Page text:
So, you don’t need to have read many of the posts we publish here on AddAltMode to get the impression that in this little corner of the internet robots are generally regarded a pretty favourably. But although robots are frequently awesome, it is a truth universally acknowledged that when robots aren’t awesome they’re often incredibly, infuriatingly, even offensively annoying!
So what makes for an annoying robot? Well, there are tons of listicles already out there along the lines of “The Top Ten most annoying robots in popular culture” so I’m not going to churn out another of those. But if there’s one thing I’ve noticed about the various lists on this topic, it’s that there’s surprisingly little overlap between them. Annoyingness, it seems, can be quite a subjective quality. So today I’m going to look at a few robots who are often accused of being annoying. I’ll be asking what they’ve done to deserve that label and whether they really deserve it.
Bring forward the accused! These bots are on trial accused of being too annoying. Let the jury consider the evidence and decide their verdict.
Health warning! If you’re easily wound up you may wish to stop reading now. While there are a few bots out there I may defend from over-harsh judgments, this post contains at least two characters for whom the label “annoying” doesn’t begin to cover it – although I could do with a label of some sort to stick over their robot mouths!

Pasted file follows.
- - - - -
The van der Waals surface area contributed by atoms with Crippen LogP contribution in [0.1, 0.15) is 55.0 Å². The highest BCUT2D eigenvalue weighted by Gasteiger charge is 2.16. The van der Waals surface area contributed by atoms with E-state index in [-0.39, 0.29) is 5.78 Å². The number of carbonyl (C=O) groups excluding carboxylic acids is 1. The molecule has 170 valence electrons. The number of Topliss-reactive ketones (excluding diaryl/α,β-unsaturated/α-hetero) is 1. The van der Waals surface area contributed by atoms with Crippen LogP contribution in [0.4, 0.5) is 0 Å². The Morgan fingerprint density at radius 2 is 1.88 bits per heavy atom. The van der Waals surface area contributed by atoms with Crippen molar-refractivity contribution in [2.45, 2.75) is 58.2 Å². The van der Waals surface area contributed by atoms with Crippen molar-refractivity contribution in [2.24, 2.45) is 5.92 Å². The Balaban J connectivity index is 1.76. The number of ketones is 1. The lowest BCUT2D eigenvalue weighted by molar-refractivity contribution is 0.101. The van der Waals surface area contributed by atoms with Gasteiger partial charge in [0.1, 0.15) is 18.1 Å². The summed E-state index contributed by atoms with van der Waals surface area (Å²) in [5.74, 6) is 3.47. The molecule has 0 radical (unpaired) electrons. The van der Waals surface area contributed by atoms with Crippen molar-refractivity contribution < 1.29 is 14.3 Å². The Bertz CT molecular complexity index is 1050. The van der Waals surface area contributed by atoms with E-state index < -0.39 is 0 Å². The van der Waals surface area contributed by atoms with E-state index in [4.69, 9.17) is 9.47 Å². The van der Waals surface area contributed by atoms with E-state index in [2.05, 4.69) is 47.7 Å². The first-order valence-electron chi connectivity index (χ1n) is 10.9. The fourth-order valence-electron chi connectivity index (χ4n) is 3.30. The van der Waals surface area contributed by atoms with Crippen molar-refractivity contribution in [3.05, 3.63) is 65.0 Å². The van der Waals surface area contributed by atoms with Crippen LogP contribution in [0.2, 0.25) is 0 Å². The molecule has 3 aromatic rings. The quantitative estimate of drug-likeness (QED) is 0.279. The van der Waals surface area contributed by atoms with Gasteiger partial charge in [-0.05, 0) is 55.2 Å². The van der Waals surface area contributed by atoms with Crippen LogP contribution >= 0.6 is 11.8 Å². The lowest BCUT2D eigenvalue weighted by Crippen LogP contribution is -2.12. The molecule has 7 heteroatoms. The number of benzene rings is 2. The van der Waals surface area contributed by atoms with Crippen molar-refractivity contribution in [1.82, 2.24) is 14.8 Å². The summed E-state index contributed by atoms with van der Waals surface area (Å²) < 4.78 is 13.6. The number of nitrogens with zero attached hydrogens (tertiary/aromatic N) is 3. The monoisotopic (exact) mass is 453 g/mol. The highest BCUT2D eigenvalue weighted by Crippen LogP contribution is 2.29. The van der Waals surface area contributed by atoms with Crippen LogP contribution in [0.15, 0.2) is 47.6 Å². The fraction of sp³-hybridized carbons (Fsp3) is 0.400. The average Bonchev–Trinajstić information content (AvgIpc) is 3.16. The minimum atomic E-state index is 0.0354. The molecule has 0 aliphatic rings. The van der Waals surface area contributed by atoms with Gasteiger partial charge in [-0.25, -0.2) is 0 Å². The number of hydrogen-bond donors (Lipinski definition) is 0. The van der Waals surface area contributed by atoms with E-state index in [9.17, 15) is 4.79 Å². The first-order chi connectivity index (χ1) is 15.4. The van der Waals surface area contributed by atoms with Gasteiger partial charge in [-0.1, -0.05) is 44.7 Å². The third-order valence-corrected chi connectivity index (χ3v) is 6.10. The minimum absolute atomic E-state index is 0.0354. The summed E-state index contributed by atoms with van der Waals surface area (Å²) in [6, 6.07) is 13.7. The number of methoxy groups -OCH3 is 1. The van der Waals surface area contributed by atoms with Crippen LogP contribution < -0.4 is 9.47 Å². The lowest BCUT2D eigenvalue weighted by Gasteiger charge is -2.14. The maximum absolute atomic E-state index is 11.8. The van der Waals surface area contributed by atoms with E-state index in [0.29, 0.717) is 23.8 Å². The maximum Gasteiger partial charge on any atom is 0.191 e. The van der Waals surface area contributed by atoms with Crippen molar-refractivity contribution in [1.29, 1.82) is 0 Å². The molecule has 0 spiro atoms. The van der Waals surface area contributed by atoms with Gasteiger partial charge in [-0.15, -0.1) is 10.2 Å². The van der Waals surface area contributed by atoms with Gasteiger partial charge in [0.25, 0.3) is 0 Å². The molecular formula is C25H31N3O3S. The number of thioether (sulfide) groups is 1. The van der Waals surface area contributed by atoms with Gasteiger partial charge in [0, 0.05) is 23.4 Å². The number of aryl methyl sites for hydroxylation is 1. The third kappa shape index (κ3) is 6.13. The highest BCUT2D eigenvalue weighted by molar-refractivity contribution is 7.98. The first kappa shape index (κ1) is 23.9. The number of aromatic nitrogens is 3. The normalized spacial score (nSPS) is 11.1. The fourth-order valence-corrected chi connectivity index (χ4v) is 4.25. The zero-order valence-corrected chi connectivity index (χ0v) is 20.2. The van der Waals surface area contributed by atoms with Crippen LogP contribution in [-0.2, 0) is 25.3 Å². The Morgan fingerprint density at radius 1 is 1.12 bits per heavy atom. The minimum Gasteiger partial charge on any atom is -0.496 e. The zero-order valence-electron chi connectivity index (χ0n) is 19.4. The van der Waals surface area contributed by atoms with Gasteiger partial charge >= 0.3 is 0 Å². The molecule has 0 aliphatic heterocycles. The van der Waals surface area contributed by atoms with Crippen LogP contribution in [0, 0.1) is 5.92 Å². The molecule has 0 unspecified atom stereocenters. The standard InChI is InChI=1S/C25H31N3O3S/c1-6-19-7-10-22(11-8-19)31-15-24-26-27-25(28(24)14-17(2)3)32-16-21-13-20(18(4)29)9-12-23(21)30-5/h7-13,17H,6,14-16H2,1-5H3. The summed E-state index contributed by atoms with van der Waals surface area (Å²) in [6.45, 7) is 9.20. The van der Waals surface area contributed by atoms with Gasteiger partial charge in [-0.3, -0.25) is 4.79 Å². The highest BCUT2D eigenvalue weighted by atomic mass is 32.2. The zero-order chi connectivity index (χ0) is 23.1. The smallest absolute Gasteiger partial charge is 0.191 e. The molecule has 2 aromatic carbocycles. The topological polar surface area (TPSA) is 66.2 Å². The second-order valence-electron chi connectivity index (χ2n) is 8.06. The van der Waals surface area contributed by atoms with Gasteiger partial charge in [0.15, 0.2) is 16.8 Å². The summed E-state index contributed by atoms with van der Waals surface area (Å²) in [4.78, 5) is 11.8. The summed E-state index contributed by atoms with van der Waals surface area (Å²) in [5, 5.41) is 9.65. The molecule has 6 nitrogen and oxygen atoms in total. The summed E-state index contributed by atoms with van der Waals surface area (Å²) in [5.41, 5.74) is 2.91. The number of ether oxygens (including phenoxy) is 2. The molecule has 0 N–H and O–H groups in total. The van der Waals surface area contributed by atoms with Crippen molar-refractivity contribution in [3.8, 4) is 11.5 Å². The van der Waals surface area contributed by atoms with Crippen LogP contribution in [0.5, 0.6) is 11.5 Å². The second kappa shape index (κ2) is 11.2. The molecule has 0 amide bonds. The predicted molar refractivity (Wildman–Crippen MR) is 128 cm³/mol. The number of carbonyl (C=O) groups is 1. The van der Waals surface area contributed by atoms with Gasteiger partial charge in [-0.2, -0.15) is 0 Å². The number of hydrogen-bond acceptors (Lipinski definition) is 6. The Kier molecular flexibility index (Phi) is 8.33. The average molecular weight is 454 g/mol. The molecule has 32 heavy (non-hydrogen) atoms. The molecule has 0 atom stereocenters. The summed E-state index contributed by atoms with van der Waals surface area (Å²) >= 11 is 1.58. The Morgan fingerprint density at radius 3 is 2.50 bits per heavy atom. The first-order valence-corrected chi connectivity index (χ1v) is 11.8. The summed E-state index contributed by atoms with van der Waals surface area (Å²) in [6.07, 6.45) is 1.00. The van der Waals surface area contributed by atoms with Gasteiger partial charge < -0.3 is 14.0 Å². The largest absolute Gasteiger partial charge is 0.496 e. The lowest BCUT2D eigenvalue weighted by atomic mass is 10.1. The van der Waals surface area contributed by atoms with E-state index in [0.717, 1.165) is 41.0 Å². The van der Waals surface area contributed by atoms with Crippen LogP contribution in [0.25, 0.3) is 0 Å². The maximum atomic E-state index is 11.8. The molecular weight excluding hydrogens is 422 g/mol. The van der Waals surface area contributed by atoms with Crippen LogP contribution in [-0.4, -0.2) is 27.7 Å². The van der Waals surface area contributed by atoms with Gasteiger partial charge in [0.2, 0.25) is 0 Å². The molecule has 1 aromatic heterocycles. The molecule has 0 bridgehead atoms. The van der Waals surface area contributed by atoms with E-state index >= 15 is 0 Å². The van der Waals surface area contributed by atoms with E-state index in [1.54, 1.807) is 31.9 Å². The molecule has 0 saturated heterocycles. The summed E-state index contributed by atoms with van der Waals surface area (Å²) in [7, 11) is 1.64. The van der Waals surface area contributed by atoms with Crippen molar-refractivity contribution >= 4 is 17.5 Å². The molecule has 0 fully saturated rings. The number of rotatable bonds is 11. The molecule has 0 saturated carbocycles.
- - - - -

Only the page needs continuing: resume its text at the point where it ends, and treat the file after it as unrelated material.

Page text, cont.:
You know when you’re looking forward to seeing a soon-to-be-released film, and every shop and supermarket in town is literally stuffed with merch? Sometimes it takes longer than that for merch items to hit the market:
Arcee, from Transformers: the Movie (1985) and Transformers Generations Arcee (2015)
Skullmageddon’s goons abduct Marian.
Last december, at the start of the *snort* Primary Gifting Period, I was generously given Double Dragon Neon by my brother. It is, of course, a remake of the classic 80s beat-’em-up Double Dragon.
This vehicle must be a time machine, since it came directly from 1987.
The plot goes thus: The villainous magical skeleton Skullmageddon has kidnapped Marian, girlfriend of martial artist Billy Lee, who (aided by his brother Jimmy if 2 players are available) must slap, kick and wrestle through Skullmageddon’s army of goons to rescue her. Continue reading